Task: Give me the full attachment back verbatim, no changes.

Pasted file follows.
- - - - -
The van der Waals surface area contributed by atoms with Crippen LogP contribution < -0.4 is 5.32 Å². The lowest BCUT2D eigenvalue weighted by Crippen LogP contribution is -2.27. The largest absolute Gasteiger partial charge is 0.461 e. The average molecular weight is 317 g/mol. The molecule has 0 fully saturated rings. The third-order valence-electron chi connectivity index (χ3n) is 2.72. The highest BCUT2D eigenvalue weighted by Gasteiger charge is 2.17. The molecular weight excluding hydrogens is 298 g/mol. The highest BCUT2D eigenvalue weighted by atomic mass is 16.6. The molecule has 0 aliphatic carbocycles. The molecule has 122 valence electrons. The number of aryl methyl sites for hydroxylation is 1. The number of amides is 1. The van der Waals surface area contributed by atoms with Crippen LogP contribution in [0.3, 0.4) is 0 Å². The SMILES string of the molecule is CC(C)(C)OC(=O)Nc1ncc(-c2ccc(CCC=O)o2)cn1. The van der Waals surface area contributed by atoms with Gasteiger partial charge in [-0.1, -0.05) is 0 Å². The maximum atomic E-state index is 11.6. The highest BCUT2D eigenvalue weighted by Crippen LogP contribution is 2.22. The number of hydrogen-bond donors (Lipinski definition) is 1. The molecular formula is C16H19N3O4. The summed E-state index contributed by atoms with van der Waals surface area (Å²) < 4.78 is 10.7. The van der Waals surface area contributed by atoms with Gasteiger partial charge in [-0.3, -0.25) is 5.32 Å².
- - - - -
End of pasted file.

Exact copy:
The van der Waals surface area contributed by atoms with Crippen LogP contribution < -0.4 is 5.32 Å². The lowest BCUT2D eigenvalue weighted by Crippen LogP contribution is -2.27. The largest absolute Gasteiger partial charge is 0.461 e. The average molecular weight is 317 g/mol. The molecule has 0 fully saturated rings. The third-order valence-electron chi connectivity index (χ3n) is 2.72. The highest BCUT2D eigenvalue weighted by Gasteiger charge is 2.17. The molecular weight excluding hydrogens is 298 g/mol. The highest BCUT2D eigenvalue weighted by atomic mass is 16.6. The molecule has 0 aliphatic carbocycles. The molecule has 122 valence electrons. The number of aryl methyl sites for hydroxylation is 1. The number of amides is 1. The van der Waals surface area contributed by atoms with Crippen LogP contribution in [0.3, 0.4) is 0 Å². The SMILES string of the molecule is CC(C)(C)OC(=O)Nc1ncc(-c2ccc(CCC=O)o2)cn1. The van der Waals surface area contributed by atoms with Gasteiger partial charge in [-0.1, -0.05) is 0 Å². The maximum atomic E-state index is 11.6. The highest BCUT2D eigenvalue weighted by Crippen LogP contribution is 2.22. The number of hydrogen-bond donors (Lipinski definition) is 1. The molecular formula is C16H19N3O4. The summed E-state index contributed by atoms with van der Waals surface area (Å²) < 4.78 is 10.7. The van der Waals surface area contributed by atoms with Gasteiger partial charge in [-0.3, -0.25) is 5.32 Å².